The remaining items from our Easter brunch — champagne punch and mixed fruit — are so simple and straightforward that they don’t warrant their own blog entries. I also have a few other items from the Easter holiday I want to share, but once again, with one exception, they aren’t something I could build a full blog entry on, so consider this post to be a kind of Easter round-up. 😉
To help round out our Easter brunch, I thought a bowl of seasonal mixed fruit would be festive and healthy. I didn’t want to make a fruit salad; I just wanted a mixture of fruits that would keep well once they’re cut. And I only wanted fruits that are in season here and relatively reasonably priced. After perusing the produce departments at my local stores, I settled on a cantaloupe, a couple of Ruby grapefruits, an orange, strawberries, and green grapes. I just prepared the fruit (cut the cantaloupe into pieces, hulled and sliced the strawberries, peeled and sliced the grapefruits and oranges) and tossed them all together in my festive Star of David cut glass bowl. That’s it! No sweeteners of any kind — just fruit and their natural juices. The sweetness of the other fruits counterbalance the delicious tartness of the grapefruit naturally. (I suggest to take it from the ‘fridge a bit before serving so it can lose some of it’s chill, as chilled fruit isn’t as quite as flavorful, I don’t think.) Positively yummy by itself or with some plain, fat-free Greek yogurt or light Cool Whip.
I thought our festive brunch was worthy of some champagne or champagne punch! My challenge is that most champagne punches are difficult to make sugar-free or reduced sugar. Also, many punch recipes make a huge amount — I didn’t need gallons of punch, just some. I was excited when I found this recipe for Red Champagne Punch. It was so easy to make: I poured one liter of light Cranberry Juice cocktail in a pitcher, then poured in one 750 ml bottle of dry champagne. In each champagne glass, I placed some diced fresh strawberries. Festive — and the cranberry juice is good for you! (That’s my story and I’m sticking to it. 😉 )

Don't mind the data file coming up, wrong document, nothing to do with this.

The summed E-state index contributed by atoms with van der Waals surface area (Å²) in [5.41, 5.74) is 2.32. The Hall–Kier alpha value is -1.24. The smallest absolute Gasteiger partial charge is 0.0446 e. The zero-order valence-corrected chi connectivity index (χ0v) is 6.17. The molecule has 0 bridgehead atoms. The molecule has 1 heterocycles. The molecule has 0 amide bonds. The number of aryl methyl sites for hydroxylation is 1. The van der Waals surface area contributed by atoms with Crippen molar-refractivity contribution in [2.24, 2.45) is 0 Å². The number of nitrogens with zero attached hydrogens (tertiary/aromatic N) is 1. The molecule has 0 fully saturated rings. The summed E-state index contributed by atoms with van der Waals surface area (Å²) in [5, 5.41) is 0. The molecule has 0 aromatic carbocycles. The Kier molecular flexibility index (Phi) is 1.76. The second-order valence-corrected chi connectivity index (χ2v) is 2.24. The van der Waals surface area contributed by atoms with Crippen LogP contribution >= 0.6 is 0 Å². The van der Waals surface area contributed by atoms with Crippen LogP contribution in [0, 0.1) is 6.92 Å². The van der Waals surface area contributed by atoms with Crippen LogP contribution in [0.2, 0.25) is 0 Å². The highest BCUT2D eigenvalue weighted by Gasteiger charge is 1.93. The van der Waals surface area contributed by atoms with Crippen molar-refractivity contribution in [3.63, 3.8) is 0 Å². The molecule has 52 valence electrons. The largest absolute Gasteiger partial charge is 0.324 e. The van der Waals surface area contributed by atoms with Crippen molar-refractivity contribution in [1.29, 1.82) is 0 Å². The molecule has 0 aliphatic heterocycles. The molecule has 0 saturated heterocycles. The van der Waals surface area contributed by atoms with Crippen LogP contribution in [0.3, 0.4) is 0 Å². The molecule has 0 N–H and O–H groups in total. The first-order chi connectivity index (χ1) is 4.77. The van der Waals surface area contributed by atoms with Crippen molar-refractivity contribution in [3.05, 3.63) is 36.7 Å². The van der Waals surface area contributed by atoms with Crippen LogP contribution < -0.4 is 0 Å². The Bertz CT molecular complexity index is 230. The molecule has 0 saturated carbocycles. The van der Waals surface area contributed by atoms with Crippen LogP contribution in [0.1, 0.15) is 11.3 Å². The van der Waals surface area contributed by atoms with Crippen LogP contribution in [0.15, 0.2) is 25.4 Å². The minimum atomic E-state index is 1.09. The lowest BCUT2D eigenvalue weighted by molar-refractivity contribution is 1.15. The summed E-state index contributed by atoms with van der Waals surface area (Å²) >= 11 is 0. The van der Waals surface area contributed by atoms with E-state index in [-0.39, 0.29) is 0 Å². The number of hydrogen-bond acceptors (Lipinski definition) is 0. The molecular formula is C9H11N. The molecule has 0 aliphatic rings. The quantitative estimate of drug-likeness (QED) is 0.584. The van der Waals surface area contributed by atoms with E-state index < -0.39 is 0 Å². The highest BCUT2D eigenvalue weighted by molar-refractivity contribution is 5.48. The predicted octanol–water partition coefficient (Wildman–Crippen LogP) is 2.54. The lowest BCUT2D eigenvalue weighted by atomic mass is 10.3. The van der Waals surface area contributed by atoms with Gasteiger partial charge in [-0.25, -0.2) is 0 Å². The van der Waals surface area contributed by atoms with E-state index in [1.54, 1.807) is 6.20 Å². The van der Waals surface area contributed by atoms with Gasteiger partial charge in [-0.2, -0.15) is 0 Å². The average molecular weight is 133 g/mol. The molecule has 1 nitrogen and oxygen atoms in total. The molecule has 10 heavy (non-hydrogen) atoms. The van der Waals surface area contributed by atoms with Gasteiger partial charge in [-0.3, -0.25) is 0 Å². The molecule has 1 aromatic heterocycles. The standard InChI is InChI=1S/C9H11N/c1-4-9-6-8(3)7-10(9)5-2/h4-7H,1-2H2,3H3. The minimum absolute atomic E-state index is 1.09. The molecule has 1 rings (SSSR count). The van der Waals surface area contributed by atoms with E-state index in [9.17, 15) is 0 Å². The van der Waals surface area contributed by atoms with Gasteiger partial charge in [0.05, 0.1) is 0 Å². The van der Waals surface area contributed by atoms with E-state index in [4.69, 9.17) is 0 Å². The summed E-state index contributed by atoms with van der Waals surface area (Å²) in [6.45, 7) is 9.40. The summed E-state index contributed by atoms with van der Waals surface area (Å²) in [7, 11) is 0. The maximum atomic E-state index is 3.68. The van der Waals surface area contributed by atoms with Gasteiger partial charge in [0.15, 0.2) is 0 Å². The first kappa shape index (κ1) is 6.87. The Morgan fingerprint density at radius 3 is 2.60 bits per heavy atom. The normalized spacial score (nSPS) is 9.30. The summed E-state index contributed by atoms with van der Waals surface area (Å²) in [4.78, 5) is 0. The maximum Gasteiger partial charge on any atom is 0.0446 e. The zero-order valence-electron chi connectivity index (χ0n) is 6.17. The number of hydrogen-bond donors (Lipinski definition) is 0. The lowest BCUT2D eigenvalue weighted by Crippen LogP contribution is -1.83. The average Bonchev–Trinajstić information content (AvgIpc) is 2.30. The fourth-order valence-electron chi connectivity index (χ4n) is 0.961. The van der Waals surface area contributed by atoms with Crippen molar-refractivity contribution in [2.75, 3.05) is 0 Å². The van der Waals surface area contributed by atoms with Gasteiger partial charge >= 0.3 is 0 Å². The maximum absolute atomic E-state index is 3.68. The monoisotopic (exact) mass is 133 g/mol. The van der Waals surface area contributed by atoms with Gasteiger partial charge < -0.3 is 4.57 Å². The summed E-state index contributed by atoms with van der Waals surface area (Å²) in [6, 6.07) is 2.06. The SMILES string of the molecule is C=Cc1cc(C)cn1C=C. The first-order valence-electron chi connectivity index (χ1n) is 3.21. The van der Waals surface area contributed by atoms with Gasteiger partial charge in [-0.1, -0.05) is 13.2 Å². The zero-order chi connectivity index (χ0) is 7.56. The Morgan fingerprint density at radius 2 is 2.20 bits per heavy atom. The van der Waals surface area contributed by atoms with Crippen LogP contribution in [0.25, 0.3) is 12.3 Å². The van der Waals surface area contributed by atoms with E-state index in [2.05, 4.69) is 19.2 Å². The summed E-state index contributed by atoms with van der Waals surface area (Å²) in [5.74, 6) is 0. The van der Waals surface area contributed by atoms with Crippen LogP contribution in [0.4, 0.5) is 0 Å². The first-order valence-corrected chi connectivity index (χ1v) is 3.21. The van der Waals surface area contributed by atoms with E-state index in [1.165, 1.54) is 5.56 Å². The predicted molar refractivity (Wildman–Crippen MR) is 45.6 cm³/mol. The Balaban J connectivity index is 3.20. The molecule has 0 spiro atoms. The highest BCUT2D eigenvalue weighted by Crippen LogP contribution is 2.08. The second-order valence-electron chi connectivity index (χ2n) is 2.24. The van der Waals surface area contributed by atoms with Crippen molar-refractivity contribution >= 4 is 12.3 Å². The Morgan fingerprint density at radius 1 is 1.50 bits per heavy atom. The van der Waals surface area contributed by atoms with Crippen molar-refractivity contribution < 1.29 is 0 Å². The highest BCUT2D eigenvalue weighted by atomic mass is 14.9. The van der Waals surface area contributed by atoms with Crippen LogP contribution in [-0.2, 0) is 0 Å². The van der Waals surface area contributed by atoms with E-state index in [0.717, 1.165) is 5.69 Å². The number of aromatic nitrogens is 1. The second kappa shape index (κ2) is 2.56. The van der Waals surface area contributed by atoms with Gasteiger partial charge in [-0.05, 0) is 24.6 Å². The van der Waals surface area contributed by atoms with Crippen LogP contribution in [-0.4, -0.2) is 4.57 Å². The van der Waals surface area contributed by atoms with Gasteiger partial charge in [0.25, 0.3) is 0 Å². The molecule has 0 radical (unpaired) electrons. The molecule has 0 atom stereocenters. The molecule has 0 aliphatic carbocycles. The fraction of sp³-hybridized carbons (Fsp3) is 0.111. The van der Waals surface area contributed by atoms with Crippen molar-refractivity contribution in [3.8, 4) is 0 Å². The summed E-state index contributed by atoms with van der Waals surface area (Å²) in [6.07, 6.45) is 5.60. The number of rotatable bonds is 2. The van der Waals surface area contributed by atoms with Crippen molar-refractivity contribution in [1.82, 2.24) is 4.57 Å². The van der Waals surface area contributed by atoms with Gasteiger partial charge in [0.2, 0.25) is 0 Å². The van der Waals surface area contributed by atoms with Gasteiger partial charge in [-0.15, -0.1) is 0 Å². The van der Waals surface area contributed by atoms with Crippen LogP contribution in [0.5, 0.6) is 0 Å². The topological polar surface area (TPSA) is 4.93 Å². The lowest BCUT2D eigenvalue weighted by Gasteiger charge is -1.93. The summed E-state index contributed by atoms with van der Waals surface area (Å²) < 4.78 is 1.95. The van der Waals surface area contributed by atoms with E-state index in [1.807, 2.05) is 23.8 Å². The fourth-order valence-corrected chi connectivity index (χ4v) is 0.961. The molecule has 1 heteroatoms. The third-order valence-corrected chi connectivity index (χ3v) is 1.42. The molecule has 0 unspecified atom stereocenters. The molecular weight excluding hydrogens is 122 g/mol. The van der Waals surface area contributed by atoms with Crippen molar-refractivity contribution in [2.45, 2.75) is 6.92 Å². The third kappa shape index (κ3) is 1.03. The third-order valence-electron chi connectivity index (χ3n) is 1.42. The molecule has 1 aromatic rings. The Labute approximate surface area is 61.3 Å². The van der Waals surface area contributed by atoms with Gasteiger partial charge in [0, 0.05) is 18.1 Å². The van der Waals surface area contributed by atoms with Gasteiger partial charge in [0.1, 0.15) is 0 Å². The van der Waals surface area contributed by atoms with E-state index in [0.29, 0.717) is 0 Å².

In addition to our Easter brunch at home, I also had some assignments from my mother-in-law for the family shindig: (Go on, watch it — you know you want to! It’ll bring back some fun memories.)
My assignments? Yeast rolls, deviled eggs, and a vegetable salad. The Bunny Cake I took upon myself just for fun.
When there is a large family meal at my in-laws, my mother-in-law nearly always asks me to make some of my yeast rolls. In honor of Easter, I felt inspired by these Easter Bunny Rolls and decided to shape some of my roll dough the same way! After some trial and error, I learned that the easiest way to roll the dough into a long (approximately 20″ long) rope was to roll and stretch it out on my pastry board.
Once it’s rolled into a rope, divide in half (two 10″ sections). Roll one section in a spiral to form the body. Divide the other section in half again (two 5″ sections). Roll the 5″ section in a spiral to form the head. Pinch a bit off the remaing section to form the tail; divide what is left in half for the ears. Let rise and bake at 425F. Et voila — Easter Bunny Rolls!